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Finance Minister Mangala Samaraweera announced the higher taxes on the smallest car segment of cars which has seen a huge jump after his “green, clean” policy of encouraging hybrid and electric vehicles in his budget for 2018.
Central Bank of Sri Lanka officials said there was a foreign exchange outflow of 195 million dollars to import cars below 1,000 cc engine capacity in the first five months of this year, dramatically up from 26 million dollars spent in the corresponding period last year.
The mid-sized cars below 1,500 cc also saw a rapid increase going from 20 million dollars in 2017 to 73 million dollars this year, indicating that this would be the next segment targeted to plug forex outflows.
Gasoline powered Sports Utility Vehicles (SUV) also saw a surge this year. Imports of the high-end SUVs cost 8.8 million this year, compared to just 2.6 million spent last year.
Central Bank Governor Indrajit Coomaraswamy defended the government’s decision to raise taxes on the top selling Suzuki Wagon R and similar models saying the entire country would have suffered if the foreign exchange drain was not checked.
“In the short run, the deterioration trade balance had to be addressed… When the balance of payments get worse, there is pressure on the exchange rate and the poorer segments of society suffer,” Coomaraswamy said.
He argued that a deterioration of the exchange rate as a result of more money going out of the country to import vehicles would have impacted cost of living for all and caused more wide-spread harm to the economy.
Finance Ministry sources said the authorities were also considering several other measures to plug some of the loopholes in the current vehicle taxation system.
Vehicles are taxed based on the engine capacity and the type of fuel used irrespective of the actual value of the vehicle. This means a cheap Indian SUV with a 2,500 cc engine is taxed at the same level as an European model with the same engine capacity although it costs three times more to import.
The authorities were considering a tax based on engine BHP – brake horse power - and other factors to ensure a more equitable duty structure.
With the current system favouring cars with an engine capacity of less than one litre, importers have begun bringing in high-value turbo-charged 1,000cc cars at a lower duty.
The government faced intense criticism over its sharp increase in duty for small cars after coming to power on a promise to make them more affordable for the middle classes.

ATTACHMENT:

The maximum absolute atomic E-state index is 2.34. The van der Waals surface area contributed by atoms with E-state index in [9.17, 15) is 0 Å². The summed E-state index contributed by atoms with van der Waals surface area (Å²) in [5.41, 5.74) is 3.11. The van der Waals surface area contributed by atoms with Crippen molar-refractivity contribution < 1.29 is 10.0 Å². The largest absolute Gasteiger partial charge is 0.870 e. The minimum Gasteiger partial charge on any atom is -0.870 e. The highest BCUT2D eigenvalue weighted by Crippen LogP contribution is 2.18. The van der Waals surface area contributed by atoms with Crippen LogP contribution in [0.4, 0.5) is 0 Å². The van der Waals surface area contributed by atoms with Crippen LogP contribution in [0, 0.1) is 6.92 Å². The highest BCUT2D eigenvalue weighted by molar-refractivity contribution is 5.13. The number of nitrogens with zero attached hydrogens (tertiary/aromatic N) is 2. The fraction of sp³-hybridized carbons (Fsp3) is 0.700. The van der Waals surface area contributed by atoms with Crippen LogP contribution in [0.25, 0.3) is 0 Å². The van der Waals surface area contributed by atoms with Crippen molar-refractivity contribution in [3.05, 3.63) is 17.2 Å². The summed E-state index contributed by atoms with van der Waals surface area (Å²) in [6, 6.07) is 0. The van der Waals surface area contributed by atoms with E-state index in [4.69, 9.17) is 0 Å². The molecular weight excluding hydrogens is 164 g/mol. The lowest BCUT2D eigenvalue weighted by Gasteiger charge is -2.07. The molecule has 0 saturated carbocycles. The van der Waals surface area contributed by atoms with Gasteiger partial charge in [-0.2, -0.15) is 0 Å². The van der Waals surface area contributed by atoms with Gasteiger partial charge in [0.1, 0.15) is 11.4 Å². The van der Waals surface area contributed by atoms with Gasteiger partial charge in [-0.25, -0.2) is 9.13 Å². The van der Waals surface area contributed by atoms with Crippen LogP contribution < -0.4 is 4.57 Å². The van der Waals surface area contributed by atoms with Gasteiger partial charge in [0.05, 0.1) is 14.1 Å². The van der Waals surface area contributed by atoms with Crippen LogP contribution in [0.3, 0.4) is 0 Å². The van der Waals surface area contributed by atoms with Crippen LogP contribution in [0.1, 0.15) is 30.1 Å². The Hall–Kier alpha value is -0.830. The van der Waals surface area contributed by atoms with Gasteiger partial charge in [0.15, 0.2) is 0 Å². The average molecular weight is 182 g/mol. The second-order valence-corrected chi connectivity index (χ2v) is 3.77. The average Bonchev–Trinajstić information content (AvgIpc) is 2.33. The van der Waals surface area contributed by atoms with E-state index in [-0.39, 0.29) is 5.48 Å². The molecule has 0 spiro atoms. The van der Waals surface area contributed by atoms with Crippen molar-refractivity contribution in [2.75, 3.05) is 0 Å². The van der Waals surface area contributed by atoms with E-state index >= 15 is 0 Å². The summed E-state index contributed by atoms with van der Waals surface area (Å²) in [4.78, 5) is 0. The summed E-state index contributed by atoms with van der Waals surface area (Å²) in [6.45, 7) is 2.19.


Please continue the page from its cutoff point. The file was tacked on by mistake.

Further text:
The new government did sharply slash vehicle customs duties soon after coming to power and the result was that car registrations in 2015 hit an all-time record of 105,628 unit, or much more than the number of cars registered in the three previous years from 2012 to 2014.
In 2012 the number of cars registered was 31,546 and it dropped to 28,380 in 2013 to pick up somewhat to 38,780 in 2014, the final year of the Rajapaksa administration. Car registrations in the first four months of this year hit a record 20,990 and was well on the way to another all-time annual record when the brakes were applied by the Finance ministry.
The ministry is facing criticism for using a sledge hammer when it could have used other administrative measures such as limiting credit for car imports to deal with the huge outflow of foreign exchange.
Official figures showed that 59.9 percent of all car imports were financed through lending institutions this year. This shows a credit squeeze could have also reduced car imports without resorting to the politically unpopular tax increase, industry officials pointed out.
They also noted that if the government was serious about halting car imports it could have imposed a temporary moratorium on duty concession car permits until the country weathered the foreign exchange difficulties. Most of the bigger cars and SUVs are brought in using duty concession permits which are openly sold by way of advertisements in weekend newspapers and websites.
Car importers said they appreciated the government’s move to curtail imports, but asked the authorities to enter into a dialogue to ensure stability of policy.
“We understand the government’s policy decision taken on the August 1, 2018 to increase excise duties targeting the small motor cars segment.
“While the raising of excise duties is likely to stem the growth for small cars, we believe that this needs to be coupled with medium to long term policies that would result in the sustainable growth of the motor industry,” the Ceylon Motor Traders Association said in a statement. (COLOMBO, Aug 4, 2018)